Saturday, September 27, 2008

Surprise Modeling

Aurelie Thiele in her interesting blog, Thoughts on business, engineering and higher education, posted a comment on the Technology Review "list of ten emerging technologies that its editors believe will be particularly important over the next few years" with the following explanation of Surprise modeling (which appears on that list):
"Surprise modeling", pioneered by Eric Horvitz of Microsoft Research's Adaptive Systems and Interaction group, has led to a traffic-monitoring tool (for the Seattle area) called SmartPhlow, which focuses on alerting users to surprises in traffic patterns rather than the congested points everyone is supposed to know about. Using several years of traffic data, Horvitz and his group estimated traffic conditions, to represent the expectations of knowledgeable drivers, and have then concentrated on predicting the moments when the "data shows a significant deviation from the averaged model". The system, when set to a false-positive rate of 5 percent (which means that the chance of the system predicting a surprise when there's none is 5 percent), "tips drivers off to 50 percent more surprises than they would otherwise know about." While the system is not available for download on the Web by the general public, "more than 5,000 Microsoft employees" are said to have installed it on their smart phones.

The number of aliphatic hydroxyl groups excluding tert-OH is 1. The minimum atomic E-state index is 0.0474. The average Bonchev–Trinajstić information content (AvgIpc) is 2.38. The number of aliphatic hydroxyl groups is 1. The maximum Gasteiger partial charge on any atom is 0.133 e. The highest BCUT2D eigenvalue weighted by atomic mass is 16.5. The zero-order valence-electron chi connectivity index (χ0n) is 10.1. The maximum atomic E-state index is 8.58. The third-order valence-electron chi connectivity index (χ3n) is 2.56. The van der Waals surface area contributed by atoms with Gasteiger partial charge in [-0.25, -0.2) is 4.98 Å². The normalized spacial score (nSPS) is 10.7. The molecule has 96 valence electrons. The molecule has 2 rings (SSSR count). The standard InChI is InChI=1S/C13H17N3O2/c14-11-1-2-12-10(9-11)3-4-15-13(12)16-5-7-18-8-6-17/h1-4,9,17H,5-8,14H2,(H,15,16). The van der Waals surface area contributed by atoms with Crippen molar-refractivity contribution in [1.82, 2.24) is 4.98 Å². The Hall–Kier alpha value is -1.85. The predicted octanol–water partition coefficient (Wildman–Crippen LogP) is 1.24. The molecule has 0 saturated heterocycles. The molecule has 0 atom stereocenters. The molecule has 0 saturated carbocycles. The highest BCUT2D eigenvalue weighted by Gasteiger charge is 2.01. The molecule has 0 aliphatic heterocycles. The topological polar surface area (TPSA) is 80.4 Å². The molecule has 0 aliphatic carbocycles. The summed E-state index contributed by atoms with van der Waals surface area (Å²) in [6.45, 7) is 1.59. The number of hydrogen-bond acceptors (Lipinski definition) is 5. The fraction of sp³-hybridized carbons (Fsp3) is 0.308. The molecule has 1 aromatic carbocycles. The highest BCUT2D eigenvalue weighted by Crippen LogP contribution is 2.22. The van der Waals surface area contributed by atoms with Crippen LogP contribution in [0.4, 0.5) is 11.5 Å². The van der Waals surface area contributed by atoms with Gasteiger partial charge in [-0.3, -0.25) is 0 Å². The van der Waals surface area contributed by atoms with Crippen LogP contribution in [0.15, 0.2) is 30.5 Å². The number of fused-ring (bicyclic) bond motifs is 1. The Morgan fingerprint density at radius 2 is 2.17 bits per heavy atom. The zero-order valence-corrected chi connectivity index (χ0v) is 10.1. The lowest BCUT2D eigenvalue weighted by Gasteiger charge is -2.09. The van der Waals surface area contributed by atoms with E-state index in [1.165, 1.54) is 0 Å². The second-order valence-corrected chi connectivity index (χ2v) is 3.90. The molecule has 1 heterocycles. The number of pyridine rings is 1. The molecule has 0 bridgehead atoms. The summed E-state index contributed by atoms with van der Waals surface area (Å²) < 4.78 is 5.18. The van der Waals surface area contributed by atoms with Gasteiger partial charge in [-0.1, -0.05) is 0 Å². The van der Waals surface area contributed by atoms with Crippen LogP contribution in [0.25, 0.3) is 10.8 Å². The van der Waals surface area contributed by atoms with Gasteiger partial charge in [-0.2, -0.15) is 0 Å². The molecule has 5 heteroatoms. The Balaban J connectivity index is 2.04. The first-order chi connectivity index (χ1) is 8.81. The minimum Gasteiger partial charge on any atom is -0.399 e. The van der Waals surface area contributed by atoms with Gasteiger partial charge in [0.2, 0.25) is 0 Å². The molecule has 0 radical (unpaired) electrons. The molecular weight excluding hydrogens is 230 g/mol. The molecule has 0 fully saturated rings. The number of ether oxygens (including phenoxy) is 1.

Comment: My operations research skills are outdated, and I had not known about this approach. However, it is a great idea. I can think of all sorts of applications. How about putting a surprise monitor into biomedical tracking systems? How about migration data?

The Technology Review list is also interesting. It includes ways to make electronics smaller and more efficient and wireless power, as well as ways to better predict and understand human behavior. I am more doubtful about its prediction of new enzymes to transform lignocellulose into a liquid fuel, since I managed a program with that objective for more than a decade, several decades ago. But the list should combine both importance and feasibility as estimated by experts.

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